Skip to main content

Unless you were born yesterday, you have probably heard people poking fun at millennials, and the generation growing up, claiming that they lack basic life skills. And while the comments are often exaggerated, it’s true that the generations growing up today aren’t quite as adapted to life as the generations before, so what has changed?

Many blame it on the lack of home economics. And I have to agree. Even 15 years ago, when I was in school, we had some form of home economics.

Sadly, rather than being a mandatory class, it was elective and rarely was taken by my classmates. With the sole purpose of school being to teach us basic life skills, you know, math, history, science, etc., many wonders where the things that really are needed in life fit in.

While I remember the Pythagorean theorem, and the social reasons behind the various wars, when I first entered the adult world, had it not been for my parents, I would have never known how to write a check, cook a basic dinner, or balance my checkbook.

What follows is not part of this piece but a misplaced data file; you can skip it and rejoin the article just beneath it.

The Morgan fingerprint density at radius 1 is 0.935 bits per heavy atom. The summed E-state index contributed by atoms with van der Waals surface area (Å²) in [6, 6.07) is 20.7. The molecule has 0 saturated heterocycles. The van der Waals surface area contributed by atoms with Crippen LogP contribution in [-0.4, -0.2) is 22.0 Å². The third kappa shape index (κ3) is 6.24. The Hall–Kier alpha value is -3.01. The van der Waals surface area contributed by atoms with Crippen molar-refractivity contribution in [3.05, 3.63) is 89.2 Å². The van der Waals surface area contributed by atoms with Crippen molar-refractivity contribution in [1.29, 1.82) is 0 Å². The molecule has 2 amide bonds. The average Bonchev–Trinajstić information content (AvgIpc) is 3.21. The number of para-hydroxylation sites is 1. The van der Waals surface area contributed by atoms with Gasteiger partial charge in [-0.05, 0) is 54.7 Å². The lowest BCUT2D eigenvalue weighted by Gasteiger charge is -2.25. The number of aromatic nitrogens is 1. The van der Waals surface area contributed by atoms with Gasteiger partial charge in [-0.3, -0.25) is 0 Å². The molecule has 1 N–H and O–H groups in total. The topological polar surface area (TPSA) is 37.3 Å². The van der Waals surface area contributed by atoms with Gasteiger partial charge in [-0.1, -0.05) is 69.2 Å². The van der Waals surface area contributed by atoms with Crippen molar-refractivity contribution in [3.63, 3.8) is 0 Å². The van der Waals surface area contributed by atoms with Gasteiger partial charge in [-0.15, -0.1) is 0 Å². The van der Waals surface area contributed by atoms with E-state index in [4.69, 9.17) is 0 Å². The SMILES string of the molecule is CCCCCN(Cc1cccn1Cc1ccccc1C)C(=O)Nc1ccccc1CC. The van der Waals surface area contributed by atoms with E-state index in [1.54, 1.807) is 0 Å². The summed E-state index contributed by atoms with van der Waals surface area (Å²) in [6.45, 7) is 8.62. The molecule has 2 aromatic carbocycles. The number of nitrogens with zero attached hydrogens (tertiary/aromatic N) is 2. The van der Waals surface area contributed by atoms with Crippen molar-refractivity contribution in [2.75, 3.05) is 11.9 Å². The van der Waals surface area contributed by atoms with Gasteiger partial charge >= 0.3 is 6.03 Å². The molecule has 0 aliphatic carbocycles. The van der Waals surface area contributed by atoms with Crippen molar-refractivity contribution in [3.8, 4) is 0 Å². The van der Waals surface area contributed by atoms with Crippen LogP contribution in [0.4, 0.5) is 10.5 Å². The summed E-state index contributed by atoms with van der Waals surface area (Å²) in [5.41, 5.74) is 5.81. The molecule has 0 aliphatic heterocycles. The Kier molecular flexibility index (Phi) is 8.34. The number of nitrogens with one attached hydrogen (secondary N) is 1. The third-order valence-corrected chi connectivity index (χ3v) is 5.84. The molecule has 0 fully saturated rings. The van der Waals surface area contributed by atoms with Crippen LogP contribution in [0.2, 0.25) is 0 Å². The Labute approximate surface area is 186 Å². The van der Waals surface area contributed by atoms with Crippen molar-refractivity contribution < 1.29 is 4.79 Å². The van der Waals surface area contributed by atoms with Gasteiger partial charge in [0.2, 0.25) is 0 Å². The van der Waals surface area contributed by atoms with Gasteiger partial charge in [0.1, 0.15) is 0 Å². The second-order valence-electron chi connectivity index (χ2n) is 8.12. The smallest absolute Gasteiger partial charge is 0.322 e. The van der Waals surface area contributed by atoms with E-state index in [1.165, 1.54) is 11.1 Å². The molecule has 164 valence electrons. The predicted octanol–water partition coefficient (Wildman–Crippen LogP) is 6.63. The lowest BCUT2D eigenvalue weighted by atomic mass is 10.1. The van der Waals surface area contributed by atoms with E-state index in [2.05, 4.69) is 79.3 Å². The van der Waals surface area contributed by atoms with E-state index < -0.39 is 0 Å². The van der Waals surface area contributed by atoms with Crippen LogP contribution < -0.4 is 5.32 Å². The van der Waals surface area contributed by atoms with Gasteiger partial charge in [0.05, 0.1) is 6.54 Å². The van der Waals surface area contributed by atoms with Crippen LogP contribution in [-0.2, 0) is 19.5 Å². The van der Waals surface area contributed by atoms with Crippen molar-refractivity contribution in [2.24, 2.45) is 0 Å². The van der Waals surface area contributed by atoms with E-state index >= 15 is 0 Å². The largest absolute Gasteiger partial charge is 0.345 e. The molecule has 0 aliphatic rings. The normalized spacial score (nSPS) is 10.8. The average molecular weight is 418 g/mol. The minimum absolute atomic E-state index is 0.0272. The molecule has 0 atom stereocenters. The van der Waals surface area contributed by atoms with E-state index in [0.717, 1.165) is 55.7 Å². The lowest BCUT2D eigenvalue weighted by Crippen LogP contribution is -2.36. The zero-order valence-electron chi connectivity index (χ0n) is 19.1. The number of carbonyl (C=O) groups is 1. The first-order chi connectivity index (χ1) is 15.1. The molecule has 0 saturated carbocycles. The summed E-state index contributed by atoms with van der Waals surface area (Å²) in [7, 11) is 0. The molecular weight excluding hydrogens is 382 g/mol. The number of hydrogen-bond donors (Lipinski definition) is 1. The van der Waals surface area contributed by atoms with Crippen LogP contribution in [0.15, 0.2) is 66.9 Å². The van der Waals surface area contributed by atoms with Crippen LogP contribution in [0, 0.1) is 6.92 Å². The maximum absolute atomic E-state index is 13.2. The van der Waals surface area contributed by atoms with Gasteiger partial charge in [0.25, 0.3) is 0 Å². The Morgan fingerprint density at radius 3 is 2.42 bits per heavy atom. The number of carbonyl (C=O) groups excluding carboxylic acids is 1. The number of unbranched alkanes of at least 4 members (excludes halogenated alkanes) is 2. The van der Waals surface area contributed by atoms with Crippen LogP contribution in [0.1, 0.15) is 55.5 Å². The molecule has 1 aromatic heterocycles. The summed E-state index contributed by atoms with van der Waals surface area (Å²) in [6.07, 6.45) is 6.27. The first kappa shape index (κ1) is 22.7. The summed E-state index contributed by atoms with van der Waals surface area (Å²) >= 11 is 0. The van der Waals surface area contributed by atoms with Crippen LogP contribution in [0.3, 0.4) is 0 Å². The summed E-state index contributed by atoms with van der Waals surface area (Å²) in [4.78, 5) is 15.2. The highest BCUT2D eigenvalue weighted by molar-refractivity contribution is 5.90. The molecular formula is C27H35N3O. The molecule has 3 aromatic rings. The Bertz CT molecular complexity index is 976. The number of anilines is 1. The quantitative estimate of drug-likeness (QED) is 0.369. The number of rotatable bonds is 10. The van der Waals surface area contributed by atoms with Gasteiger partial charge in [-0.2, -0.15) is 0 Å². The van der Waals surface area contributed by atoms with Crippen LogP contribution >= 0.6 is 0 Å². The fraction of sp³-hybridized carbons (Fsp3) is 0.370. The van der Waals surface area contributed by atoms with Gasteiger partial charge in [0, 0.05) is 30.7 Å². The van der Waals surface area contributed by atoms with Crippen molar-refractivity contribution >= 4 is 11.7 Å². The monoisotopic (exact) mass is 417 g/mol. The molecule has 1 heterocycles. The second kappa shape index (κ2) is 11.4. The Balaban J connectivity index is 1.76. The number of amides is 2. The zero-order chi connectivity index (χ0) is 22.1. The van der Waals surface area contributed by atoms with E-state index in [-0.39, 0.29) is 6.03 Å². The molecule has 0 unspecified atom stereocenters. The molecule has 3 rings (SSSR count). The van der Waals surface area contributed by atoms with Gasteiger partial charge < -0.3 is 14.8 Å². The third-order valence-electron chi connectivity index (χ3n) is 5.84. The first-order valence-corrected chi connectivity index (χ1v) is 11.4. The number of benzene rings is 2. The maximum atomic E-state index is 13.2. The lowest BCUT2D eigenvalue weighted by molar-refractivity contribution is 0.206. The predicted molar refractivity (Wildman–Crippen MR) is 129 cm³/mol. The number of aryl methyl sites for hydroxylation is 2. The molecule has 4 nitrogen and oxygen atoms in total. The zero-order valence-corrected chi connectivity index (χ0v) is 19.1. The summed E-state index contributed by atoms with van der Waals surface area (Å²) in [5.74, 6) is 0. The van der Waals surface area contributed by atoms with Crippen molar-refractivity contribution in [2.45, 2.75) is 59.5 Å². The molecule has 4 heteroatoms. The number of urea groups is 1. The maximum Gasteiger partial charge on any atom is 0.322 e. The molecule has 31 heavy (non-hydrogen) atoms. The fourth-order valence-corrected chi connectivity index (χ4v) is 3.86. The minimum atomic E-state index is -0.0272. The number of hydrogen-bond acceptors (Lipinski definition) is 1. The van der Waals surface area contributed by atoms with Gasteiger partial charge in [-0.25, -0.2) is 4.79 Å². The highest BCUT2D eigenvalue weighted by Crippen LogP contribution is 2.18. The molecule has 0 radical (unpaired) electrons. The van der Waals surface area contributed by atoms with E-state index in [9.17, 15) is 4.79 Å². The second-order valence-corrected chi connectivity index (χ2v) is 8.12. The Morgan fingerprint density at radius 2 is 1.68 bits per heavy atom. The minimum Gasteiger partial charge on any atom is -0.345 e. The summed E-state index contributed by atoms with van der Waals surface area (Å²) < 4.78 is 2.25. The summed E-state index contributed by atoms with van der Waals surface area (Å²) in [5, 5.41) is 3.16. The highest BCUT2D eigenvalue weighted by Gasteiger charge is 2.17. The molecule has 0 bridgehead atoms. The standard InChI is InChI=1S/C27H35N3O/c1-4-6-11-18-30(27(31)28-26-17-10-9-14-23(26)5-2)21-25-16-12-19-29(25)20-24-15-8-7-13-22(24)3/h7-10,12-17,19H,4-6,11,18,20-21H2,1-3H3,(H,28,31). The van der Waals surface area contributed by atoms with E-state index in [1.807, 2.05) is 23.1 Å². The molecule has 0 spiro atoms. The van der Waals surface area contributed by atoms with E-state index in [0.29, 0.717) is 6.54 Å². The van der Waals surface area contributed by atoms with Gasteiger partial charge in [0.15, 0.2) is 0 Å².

And while I’d like to believe other parents are teaching their children similar to mine, I’d be a fool if I did, and from experience with other people, I know better.

Of course, you may be shoo-shooing my claims, but think about it: cooking, cleaning and taking responsibility or at least part, is a major teacher for many people. In the kitchen, we learn how to truly appreciate clear writing, especially after conducting a poorly written recipe. We also learn how to hone in on a budget, and how to measure things properly.

We learn the scientific aspects of how mixtures are composed, and we learn how important it is to properly balance our nutrition, especially when we focus on one food group for far too many days.

A plethora of skills is learned, including safety and attentiveness. We also learn to respect expensive tools, and we grow pride in our abilities and in our work.

Do you believe society would be better for having children equipped with these skills? I know I do.